The barriers to cloud development
Still, cloud development still has some hurdles to clear. "You need to have good online access. This can be an issue if work is offshored and broadband services are variable, but there are solutions to mitigate that," Ovum's Azoff says. "Testing against complex system environments may be another issue, so some work may only be possible behind the firewall."
C++ development is not likely a candidate for cloud-based development, given old tooling for the language, Daniels says.
User Pollack notes, "It's not as fast as having a native IDE, and I can't use it for really enterprise-level work because there are privacy and security concerns about where the code lives." Still, Pollack views Cloud9 as a game-changer and a "pretty amazing program" technically.
Despite cloud development's benefits, attitudes about control could limit the use of cloud-based IDEs in enterprise businesses. "We've consistently found that developers who work in Eclipse and Visual Studio despise cloud- and browser-based IDEs," says Forrester Researcher analyst John Rymer. "They want local development environments, and they want control over those environments. Eclipse is almost infinitely extensible, as an example. Cloud IDEs have far more limits on customization and extensibility. And they aren't local."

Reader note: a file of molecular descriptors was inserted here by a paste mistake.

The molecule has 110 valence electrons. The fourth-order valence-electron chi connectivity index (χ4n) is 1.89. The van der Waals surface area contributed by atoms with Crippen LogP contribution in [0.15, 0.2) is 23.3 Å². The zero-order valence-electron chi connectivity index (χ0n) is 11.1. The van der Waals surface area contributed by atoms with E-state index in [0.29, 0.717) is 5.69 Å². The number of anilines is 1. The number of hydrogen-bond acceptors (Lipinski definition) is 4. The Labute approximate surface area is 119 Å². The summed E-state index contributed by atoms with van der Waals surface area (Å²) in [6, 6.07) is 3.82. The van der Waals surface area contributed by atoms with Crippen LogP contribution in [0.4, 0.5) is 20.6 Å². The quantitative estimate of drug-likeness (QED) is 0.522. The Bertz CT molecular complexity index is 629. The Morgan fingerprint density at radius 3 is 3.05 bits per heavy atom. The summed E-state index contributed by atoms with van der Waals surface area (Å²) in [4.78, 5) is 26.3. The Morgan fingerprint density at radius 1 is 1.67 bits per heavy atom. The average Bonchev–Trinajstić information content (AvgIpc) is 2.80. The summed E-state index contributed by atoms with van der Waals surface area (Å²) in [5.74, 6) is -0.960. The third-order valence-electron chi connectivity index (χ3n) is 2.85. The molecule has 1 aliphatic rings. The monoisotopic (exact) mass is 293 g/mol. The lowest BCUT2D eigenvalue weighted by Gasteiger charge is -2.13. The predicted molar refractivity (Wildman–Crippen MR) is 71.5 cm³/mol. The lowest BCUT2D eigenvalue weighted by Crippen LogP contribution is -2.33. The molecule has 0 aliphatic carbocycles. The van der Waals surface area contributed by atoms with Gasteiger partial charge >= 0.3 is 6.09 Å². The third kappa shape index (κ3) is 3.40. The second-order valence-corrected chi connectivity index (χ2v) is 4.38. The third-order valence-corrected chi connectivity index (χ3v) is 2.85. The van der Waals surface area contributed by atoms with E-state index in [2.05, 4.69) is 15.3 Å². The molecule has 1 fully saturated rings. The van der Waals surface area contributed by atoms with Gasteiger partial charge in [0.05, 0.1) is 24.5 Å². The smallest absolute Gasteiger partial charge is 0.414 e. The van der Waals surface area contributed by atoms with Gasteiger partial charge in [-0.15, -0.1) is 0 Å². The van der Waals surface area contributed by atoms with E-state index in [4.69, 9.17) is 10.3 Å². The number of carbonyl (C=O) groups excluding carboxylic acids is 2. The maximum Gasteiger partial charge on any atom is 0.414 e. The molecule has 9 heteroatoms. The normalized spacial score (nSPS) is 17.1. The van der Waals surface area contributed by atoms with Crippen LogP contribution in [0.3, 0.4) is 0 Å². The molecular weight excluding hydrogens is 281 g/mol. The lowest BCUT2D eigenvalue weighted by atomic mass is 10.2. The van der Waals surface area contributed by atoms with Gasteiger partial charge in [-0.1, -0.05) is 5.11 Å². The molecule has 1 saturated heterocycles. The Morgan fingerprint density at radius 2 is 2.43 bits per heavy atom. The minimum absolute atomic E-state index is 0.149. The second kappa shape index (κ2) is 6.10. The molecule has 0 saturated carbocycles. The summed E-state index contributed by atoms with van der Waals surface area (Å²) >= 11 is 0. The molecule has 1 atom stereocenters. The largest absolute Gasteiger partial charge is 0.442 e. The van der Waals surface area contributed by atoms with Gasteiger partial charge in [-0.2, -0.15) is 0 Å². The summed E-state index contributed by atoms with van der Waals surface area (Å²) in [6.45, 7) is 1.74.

Even with these limitations, it is likely that more and more development will take place in the cloud. A certain percentage of developers will no longer need to rely on Microsoft, Eclipse, or other organization to provide them with desktop-based IDEs. "Overall, cloud-based app dev will grow," says Ovum's Azoff.
This story, "The rise of cloud-based IDEs," was originally published at InfoWorld.com. Follow the latest developments in application development at InfoWorld.com. For the latest developments in business technology news, follow InfoWorld.com on Twitter.